Every once in a while I’d like to share with my readers the history of other immigrants living in Canada as well. To start this series, I’ve invited a friend of mine, Ed Maruyama, a Brazilian living in Iqaluit – Canada.
This is Ed Maruyama, I’m a brazilian from São Paulo who’s been living in the great white north for close to 6 years. Currently, I am the network administrator for the City of Iqaluit, but I am also an avid photographer since my high school years.
I’ve spent some time in Oakville – ON, did a telecommunications management program down there, tried to find a job in the area with no luck, so decided to check it out and see “what’s up with the north”.
I’m glad I did. It’s completely different from everything else I’ve ever imagined… I’d say you might need some sense of adventure in your blood to survive up here, but it’s awesome!
Iqaluit, the capital of Nunavut, is a tiny community, with close to 7,000 people, way different from São Paulo, where I used to go to football/soccer games (Morumbi – Vamos lá tricolor!) with 50.000 fans! and ALL Nunavut, 28 communities have like 30,000 people!
It was a really good timing for me, as I ended up coming to Iqaluit and started working for one of the Internet Service Providers, helping them launch WiMax (high speed) Internet.
Everything is satellite based, as we don’t have fiber optics connecting the communities, so, along with the physical delay, we have the delay caused by the lack of expensive bandwidth. But it was really awesome to be part of a project where I was able to see from it scratch to deployment. Something I really doubt it would happen to me, at that stage, if I’d stayed in the south.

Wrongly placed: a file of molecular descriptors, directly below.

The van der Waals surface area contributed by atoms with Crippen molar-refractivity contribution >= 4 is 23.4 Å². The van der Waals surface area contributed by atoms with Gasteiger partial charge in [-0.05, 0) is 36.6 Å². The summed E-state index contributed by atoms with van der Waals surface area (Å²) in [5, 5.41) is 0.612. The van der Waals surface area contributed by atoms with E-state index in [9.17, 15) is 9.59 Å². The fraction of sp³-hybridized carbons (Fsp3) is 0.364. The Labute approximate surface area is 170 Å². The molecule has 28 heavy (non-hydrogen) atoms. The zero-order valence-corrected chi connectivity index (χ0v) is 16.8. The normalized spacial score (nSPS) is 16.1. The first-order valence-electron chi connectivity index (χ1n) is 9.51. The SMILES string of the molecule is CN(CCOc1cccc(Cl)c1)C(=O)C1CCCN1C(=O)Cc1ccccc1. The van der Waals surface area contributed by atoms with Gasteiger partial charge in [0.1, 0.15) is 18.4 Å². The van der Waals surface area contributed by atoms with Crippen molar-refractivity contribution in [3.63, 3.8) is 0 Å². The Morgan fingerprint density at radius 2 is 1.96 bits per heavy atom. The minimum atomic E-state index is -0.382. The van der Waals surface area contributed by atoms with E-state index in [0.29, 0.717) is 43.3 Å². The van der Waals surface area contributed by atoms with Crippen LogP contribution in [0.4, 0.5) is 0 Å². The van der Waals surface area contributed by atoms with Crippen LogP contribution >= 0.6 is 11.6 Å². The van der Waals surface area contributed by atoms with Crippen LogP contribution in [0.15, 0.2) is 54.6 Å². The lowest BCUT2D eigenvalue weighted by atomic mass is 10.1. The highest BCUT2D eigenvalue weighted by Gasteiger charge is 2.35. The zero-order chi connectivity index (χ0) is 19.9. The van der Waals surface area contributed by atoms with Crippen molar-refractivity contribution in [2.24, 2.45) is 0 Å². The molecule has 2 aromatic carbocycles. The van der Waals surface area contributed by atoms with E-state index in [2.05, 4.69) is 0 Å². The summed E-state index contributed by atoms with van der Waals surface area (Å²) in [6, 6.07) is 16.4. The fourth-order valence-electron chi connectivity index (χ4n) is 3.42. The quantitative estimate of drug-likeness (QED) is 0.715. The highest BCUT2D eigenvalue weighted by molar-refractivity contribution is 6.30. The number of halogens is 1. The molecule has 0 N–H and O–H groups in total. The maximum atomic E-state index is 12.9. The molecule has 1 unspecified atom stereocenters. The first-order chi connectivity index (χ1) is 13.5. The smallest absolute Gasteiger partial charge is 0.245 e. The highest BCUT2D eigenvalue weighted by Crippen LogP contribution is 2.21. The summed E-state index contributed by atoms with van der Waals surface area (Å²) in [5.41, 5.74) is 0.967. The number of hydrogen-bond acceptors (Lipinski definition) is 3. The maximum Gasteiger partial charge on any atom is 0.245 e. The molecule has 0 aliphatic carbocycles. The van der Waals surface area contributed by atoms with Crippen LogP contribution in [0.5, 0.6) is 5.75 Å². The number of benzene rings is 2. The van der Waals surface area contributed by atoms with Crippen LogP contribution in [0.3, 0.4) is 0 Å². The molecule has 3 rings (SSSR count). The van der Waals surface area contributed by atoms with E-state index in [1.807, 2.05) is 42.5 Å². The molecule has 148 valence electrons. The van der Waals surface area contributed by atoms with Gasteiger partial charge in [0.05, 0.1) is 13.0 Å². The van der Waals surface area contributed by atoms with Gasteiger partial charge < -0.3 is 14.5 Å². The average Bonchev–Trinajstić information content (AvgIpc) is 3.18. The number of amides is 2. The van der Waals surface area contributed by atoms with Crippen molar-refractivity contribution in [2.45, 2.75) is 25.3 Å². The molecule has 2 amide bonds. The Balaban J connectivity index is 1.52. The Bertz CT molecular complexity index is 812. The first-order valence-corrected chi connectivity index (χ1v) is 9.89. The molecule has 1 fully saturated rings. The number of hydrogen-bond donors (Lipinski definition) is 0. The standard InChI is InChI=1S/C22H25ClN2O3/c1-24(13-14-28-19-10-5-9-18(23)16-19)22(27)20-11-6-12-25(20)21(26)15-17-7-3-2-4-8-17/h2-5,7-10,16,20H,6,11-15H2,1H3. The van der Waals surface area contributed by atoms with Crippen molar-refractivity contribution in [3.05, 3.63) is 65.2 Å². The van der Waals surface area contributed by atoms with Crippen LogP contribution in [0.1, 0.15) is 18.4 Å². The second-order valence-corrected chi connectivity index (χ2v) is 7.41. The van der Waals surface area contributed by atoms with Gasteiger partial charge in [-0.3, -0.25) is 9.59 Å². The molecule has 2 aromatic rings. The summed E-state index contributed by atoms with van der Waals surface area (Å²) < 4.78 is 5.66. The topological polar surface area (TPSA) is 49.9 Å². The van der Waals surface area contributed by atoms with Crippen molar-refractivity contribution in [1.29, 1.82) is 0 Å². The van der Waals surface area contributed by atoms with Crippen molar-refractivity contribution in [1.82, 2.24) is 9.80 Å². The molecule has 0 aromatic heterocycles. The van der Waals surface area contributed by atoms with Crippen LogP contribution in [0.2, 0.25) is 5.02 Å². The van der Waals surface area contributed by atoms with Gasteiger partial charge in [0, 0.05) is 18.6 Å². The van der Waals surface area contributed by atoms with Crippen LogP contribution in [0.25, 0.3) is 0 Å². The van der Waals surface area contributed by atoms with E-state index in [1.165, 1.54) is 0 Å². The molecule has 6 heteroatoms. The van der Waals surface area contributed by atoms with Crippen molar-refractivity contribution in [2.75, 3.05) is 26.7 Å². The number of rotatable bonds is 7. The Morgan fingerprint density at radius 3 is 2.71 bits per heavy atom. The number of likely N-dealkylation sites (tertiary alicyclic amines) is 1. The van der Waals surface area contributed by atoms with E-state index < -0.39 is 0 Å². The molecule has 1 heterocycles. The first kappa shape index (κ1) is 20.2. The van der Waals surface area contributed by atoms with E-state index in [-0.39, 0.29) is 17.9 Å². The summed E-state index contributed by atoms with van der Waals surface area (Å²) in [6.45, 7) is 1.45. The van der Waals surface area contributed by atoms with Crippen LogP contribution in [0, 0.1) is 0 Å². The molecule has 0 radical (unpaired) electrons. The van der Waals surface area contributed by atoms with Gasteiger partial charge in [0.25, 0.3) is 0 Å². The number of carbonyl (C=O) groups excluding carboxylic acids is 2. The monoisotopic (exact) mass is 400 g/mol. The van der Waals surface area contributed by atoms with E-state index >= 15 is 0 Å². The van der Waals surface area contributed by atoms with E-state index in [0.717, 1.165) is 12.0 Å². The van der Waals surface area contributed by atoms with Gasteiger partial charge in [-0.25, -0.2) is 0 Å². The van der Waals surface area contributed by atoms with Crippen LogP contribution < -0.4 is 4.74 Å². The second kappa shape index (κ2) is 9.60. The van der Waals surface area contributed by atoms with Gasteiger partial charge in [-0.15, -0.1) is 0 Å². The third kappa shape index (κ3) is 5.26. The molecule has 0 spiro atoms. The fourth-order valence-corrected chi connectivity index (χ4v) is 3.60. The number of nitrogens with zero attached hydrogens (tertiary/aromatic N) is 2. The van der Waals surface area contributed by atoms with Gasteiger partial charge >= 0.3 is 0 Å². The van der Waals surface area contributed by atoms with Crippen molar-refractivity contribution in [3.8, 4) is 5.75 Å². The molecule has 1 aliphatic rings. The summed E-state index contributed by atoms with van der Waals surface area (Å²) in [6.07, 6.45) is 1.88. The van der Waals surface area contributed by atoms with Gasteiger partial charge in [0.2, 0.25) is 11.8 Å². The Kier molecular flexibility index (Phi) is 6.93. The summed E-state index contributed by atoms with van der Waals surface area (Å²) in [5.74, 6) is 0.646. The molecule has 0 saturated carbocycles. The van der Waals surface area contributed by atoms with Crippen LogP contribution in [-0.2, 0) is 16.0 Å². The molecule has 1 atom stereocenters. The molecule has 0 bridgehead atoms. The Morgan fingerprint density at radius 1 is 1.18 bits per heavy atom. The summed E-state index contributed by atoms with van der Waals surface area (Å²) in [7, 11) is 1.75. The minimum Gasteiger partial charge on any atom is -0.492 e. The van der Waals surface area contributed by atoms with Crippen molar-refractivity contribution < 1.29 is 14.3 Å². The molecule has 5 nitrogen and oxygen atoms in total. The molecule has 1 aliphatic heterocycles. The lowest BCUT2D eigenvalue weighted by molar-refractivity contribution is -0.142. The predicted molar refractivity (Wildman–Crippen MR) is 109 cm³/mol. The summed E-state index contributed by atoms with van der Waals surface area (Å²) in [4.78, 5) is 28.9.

The Inuit have been around for centuries, and I’d say if you dress up properly, it ain’t a big problem to face -40C temperatures, that might drop to -60C windchill! as I once experienced a few years back, while snowmobiling and taking off a “frozen” balaclava…
Yes, Mother nature plays a big role up here. It’s quite common to be stuck if a blizzard decides to “close” airports, schools and offices for instance, but if you’re prepared, life goes on and actually, most people I know will be happy to stay at home due to inclement weather…
The cost of living is crazy expensive… You might make more money here, but for sure, you’ll spend more. A “regular” lunch, Chinese buffet, all-you-can-eat style, at one of the few restaurants in town would cost you close to CDN$25, and if you go get some groceries, you can easily carry a few small bags with CDN$100-worth of products.
We don’t have lots of options in terms of entertainment, but we do have a movie theater with 2 screens and a few restaurants / bars. So, it’s quite common to go to friends for parties.
Another interesting fact is that lots of people have their families far away, so, I guess everybody tends to mingle with everybody. While in Oakville, I’ve experienced friends hanging out with friends with the same ethnicity, like Chinese with Chinese, Pakistani with Pakistani, Brazilians with Brazilians, and so on, and so forth. Yeah, I know language plays a big role here, but I truly believe in Canada as a melting pot of different cultures, and I’m sad to see people pretending to be in their old countries they left behind, by pretending to “bring it over” to Canada.
Language is also another interesting “feature” from the north. We have Inuktitut, along with English and French as official languages. But to makes things even more interesting, there’s a few “flavors” of Inuktitut as well! some written in syllabic, and others in roman letters! along with dialects from different regions of the arctic!
Overall, I’d say it ain’t easy to adapt to the north, but there is something in it that I must confess I don’t plan to leave it behind. I don’t know exactly what it is, but yep, I wanna stick around! Maybe I don’t mind the worst traffic jam ever here to be like a 2 minute wait at 4-way crossroad
Feel free to drop me a few lines at email@example.com, and check out a few of my photos at: http://www.flickr.com/photos/edmaruyama or Facebook.
Regards from the north,